Saturday, December 31, 2011


Parker Duofold nib / Parker Duofold tollhegy (János Fehér) / CC BY-SA 2.0
Here's Bright Everlasting!
Here's a Crumb of Forever!
- Louis Bogan, I Saw Eternity

What a fantastic inaugural year!  This is not a perfect list, but I've come around to believing in the old canard "don't let perfect be the enemy of good."  There will be a few changes made for next year's list, but I'll get into all that later (I can opine and comment on another day.  It's New Year's Eve!)  I will say this:  I did actually check to see if these plays premiered in 2011 in Los Angeles.  So to the individual or individuals who tried to slip one past me:  Nice try, but no dice.

What follows are the top five original, unpublished plays that debuted in Los Angeles in 2011, as determined by a wholly unscientific survey.  In the coming days (once I've had a chance to vet them to ensure they indeed premiered in Los Angeles in 2011) I will publish an "Honorable Mention" list of the plays that didn't make it into the top five.

Without any further adieu, I present the 2011 Permanent Ink List! 

Small Engine Repair
by John Pollono
Premiered March 25, 2011 at Theatre/Theater.  Presented by Rogue Machine Theatre.
Read review excerpts on Bitter Lemons:  100% Sweet

Welcome to Frank's Small Engine Repair Shop where men behave badly and deep secrets are revealed... in this gritty, candid and darkly comic exploration of friendship, alienation, loyalty and social networking. An alcohol-soaked, Bro-mantic Thriller.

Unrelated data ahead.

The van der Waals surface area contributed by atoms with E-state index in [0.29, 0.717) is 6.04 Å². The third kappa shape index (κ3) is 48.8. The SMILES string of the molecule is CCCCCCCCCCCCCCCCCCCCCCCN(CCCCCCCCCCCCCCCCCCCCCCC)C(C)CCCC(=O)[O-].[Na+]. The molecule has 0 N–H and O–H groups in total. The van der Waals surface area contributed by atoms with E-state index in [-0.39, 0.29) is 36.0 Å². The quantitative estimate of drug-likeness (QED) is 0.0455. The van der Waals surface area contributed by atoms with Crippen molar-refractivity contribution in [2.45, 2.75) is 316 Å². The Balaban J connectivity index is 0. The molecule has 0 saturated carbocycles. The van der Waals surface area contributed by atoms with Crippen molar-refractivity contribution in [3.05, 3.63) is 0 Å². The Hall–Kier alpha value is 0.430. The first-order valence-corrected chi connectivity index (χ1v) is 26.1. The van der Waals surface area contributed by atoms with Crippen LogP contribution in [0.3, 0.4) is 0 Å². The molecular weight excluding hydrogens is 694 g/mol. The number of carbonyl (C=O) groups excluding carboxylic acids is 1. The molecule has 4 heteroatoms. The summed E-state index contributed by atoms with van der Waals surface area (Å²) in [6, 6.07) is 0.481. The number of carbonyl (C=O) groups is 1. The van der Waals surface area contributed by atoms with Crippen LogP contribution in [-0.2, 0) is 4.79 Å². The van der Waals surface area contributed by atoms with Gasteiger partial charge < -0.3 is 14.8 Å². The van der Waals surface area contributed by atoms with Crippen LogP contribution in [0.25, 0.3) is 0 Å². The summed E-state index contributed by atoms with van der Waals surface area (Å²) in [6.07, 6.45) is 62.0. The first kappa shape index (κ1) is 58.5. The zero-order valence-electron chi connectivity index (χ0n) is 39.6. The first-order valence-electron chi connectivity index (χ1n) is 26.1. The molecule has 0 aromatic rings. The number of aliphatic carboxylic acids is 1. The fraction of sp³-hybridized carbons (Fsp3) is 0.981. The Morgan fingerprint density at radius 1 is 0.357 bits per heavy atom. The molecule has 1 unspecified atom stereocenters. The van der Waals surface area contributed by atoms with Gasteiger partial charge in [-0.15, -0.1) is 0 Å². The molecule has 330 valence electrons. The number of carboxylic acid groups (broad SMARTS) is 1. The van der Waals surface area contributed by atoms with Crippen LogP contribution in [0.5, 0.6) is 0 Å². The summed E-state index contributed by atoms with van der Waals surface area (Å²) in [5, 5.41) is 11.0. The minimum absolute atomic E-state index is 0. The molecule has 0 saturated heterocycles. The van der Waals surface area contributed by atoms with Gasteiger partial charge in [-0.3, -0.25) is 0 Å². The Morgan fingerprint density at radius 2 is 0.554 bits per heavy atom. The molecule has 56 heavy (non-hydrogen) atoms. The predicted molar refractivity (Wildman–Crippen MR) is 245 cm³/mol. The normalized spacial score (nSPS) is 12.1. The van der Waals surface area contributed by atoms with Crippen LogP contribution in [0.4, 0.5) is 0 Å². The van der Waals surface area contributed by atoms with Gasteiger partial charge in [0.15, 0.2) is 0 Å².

The War Cycle: Gospel According to First Squad
by Tom Burmester
Premiered July 28, 2011 at Powerhouse Theater.  Presented by Los Angeles Theatre Ensemble.
Read review excerpts on Bitter Lemons:  100% Sweet
The highly anticipated third installment of Tom Burmester’s War Cycle, Gospel According to First Squad, takes place in the Theatre of War. On the brink of civilization in Eastern Afghanistan, deep in the deadly Korengal Valley, the men of First Squad walk the tightrope between boredom and terror everyday. In a valley lit by firestorms of chaos, courage can be proved by a casual walk to the burn-shitter.  As First Squad navigates the human terrain, winning hearts and minds from the Taliban, a new addition to their team threatens their mission, the populace, and their dreams of home.  Gospel According to First Squad will take you on a tour of duty -- as an American -- that will shine a light on our mission, our morals, and asks what you will do -- or won’t do -- to keep your freedom.

Quicksand Rising*
by Markietha Ka'Von
Premiered April 9, 2011 at the NoHo Performing Arts Center
"Quicksand Rising" is a show that's based on the abusive relationships encountered by one woman.  It entails her struggle to rise in the midst of extreme chaos as well as the unraveling and rebuilding of spirit. In the midst of struggle to survive in a world where relationships threatens to pull her under; this woman fights to rise out of quicksand, taking courageous steps to take control of her life.

Monkey Adored
by Henry Murray
Premiered October 8, 2011 at Theatre/Theater.  Presented by Rogue Machine Theatre
Read review excerpts on Bitter Lemons:  77% Sweet
When the monkey is taken to the animal testing lab, the dog must choose between his loyalty to humans and the use of violence to free the animal he loves.